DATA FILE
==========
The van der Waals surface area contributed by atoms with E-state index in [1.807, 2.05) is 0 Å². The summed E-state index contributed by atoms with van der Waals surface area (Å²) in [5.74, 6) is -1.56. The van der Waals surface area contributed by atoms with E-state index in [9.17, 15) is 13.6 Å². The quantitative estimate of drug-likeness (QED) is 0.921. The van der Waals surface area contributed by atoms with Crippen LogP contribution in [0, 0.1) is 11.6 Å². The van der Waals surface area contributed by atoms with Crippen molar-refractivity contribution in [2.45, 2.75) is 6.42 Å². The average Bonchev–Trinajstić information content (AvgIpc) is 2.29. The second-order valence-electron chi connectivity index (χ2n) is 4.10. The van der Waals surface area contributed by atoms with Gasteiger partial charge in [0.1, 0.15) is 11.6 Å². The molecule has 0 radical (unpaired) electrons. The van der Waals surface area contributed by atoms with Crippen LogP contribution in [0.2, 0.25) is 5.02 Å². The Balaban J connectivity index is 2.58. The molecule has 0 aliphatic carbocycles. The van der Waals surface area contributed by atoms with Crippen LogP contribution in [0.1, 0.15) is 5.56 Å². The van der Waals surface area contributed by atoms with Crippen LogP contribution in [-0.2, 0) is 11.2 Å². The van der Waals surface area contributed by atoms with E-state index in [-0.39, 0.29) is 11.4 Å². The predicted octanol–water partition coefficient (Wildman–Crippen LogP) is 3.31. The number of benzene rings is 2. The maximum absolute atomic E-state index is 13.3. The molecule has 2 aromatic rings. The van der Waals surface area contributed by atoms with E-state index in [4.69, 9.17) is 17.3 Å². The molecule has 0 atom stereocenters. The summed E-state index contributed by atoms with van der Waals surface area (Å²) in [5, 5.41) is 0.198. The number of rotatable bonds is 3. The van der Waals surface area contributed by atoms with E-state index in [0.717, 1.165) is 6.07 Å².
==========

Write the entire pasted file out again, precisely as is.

The van der Waals surface area contributed by atoms with E-state index in [1.807, 2.05) is 0 Å². The summed E-state index contributed by atoms with van der Waals surface area (Å²) in [5.74, 6) is -1.56. The van der Waals surface area contributed by atoms with E-state index in [9.17, 15) is 13.6 Å². The quantitative estimate of drug-likeness (QED) is 0.921. The van der Waals surface area contributed by atoms with Crippen LogP contribution in [0, 0.1) is 11.6 Å². The van der Waals surface area contributed by atoms with Crippen molar-refractivity contribution in [2.45, 2.75) is 6.42 Å². The average Bonchev–Trinajstić information content (AvgIpc) is 2.29. The second-order valence-electron chi connectivity index (χ2n) is 4.10. The van der Waals surface area contributed by atoms with Gasteiger partial charge in [0.1, 0.15) is 11.6 Å². The molecule has 0 radical (unpaired) electrons. The van der Waals surface area contributed by atoms with Crippen LogP contribution in [0.2, 0.25) is 5.02 Å². The Balaban J connectivity index is 2.58. The molecule has 0 aliphatic carbocycles. The van der Waals surface area contributed by atoms with Crippen LogP contribution in [0.1, 0.15) is 5.56 Å². The van der Waals surface area contributed by atoms with Crippen LogP contribution in [-0.2, 0) is 11.2 Å². The van der Waals surface area contributed by atoms with E-state index in [-0.39, 0.29) is 11.4 Å². The predicted octanol–water partition coefficient (Wildman–Crippen LogP) is 3.31. The number of benzene rings is 2. The maximum absolute atomic E-state index is 13.3. The molecule has 2 aromatic rings. The van der Waals surface area contributed by atoms with E-state index in [4.69, 9.17) is 17.3 Å². The molecule has 0 atom stereocenters. The summed E-state index contributed by atoms with van der Waals surface area (Å²) in [5, 5.41) is 0.198. The number of rotatable bonds is 3. The van der Waals surface area contributed by atoms with E-state index in [0.717, 1.165) is 6.07 Å².